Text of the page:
On 2 May 2017, David entered a caveat against the deceased’s estate. A caveat is a notice entered where there is some doubt as to the validity of the deceased's will. It prevents anyone being able to obtain a grant of probate in the deceased’s estate, which means that the estate cannot be administered while the caveat is in place.
In April 2020, David went on to issue legal proceedings against Sonia and Ray, challenging the validity of the will on the grounds that it was procured, by the defendants, by fraudulent calumny, undue influence, and want of the Deceased’s knowledge and approval.
Most focus was on the fraudulent calumny, in relation to which David claimed that Sonia had made false representations about him to the deceased, their father, on numerous occasions.
Specifically, Sonia had asserted that David had stolen money from his mother-in-law, and that he was a violent man who assaulted women. She had also claimed that David’s wife was a prostitute, and that he was living off his wife’s immoral earnings.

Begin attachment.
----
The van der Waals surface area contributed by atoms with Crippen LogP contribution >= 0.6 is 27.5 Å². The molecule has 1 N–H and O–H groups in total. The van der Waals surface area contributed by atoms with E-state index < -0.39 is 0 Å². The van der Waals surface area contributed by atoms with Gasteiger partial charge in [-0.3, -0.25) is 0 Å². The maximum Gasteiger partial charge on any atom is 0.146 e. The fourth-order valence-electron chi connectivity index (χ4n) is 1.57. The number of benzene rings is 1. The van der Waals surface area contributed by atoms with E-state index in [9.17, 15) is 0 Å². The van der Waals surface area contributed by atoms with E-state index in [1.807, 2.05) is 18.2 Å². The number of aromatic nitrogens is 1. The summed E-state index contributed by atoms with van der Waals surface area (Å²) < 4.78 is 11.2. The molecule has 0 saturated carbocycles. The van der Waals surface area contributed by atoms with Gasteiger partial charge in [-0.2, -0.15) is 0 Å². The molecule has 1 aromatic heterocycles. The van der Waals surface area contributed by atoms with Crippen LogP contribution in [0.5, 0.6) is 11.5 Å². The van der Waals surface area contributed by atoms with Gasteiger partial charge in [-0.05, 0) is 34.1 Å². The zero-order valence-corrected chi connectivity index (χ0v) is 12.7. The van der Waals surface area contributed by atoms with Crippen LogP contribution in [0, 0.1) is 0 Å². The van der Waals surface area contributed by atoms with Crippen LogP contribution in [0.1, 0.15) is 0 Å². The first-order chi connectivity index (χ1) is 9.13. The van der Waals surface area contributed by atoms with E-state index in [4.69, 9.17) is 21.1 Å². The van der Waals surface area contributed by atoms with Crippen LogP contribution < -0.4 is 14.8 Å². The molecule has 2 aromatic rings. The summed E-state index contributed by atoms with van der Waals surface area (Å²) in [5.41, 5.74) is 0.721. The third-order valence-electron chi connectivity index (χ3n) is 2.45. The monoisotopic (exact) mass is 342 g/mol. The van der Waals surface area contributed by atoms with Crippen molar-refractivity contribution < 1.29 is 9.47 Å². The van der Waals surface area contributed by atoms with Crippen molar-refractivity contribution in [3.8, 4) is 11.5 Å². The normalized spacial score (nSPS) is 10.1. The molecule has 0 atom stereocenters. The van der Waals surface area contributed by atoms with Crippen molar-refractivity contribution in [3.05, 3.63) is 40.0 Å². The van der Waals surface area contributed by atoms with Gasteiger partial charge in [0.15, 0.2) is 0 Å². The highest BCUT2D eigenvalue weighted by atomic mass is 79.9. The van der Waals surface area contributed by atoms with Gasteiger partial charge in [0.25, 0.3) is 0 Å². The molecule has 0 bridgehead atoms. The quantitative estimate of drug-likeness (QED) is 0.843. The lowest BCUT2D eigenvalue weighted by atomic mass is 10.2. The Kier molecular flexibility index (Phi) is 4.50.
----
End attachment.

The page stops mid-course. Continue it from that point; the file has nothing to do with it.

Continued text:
Whilst in her father’s presence, Sonia had told a legal executive, who was attending Gerald Whittle’s home to take will instructions from him, that David and his wife were “psychopaths and criminals” who had “removed large sums of money from an account belonging to [his mother-in-law]”.
Sonia had stated that David had gone to his father’s home whilst he was in hospital, and looked through his papers for bank account details and PIN numbers.
Accusations were also made that David had committed criminal damage.
The Defendants denied fraudulent calumny.